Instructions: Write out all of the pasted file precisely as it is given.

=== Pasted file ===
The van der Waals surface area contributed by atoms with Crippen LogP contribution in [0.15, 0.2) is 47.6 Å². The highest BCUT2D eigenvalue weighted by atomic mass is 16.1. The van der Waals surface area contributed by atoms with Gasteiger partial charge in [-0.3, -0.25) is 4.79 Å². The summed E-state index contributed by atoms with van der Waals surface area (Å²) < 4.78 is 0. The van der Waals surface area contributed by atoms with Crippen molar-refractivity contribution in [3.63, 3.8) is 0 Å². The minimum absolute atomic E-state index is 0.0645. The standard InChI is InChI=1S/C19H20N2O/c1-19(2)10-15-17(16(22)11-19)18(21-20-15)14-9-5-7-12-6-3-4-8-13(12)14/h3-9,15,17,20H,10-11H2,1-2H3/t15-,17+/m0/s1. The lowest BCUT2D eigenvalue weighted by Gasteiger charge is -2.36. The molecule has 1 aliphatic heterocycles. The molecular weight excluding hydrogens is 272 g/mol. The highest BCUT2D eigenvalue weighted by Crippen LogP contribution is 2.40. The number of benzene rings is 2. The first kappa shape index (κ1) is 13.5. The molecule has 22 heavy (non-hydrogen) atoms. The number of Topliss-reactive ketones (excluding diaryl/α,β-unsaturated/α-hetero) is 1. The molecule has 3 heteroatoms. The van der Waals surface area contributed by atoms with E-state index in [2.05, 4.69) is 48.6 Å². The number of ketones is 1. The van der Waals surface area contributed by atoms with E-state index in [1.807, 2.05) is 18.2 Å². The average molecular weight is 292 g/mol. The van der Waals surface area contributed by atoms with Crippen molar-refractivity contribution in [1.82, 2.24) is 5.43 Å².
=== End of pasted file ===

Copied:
The van der Waals surface area contributed by atoms with Crippen LogP contribution in [0.15, 0.2) is 47.6 Å². The highest BCUT2D eigenvalue weighted by atomic mass is 16.1. The van der Waals surface area contributed by atoms with Gasteiger partial charge in [-0.3, -0.25) is 4.79 Å². The summed E-state index contributed by atoms with van der Waals surface area (Å²) < 4.78 is 0. The van der Waals surface area contributed by atoms with Crippen molar-refractivity contribution in [3.63, 3.8) is 0 Å². The minimum absolute atomic E-state index is 0.0645. The standard InChI is InChI=1S/C19H20N2O/c1-19(2)10-15-17(16(22)11-19)18(21-20-15)14-9-5-7-12-6-3-4-8-13(12)14/h3-9,15,17,20H,10-11H2,1-2H3/t15-,17+/m0/s1. The lowest BCUT2D eigenvalue weighted by Gasteiger charge is -2.36. The molecule has 1 aliphatic heterocycles. The molecular weight excluding hydrogens is 272 g/mol. The highest BCUT2D eigenvalue weighted by Crippen LogP contribution is 2.40. The number of benzene rings is 2. The first kappa shape index (κ1) is 13.5. The molecule has 22 heavy (non-hydrogen) atoms. The number of Topliss-reactive ketones (excluding diaryl/α,β-unsaturated/α-hetero) is 1. The molecule has 3 heteroatoms. The van der Waals surface area contributed by atoms with E-state index in [2.05, 4.69) is 48.6 Å². The number of ketones is 1. The van der Waals surface area contributed by atoms with E-state index in [1.807, 2.05) is 18.2 Å². The average molecular weight is 292 g/mol. The van der Waals surface area contributed by atoms with Crippen molar-refractivity contribution in [1.82, 2.24) is 5.43 Å².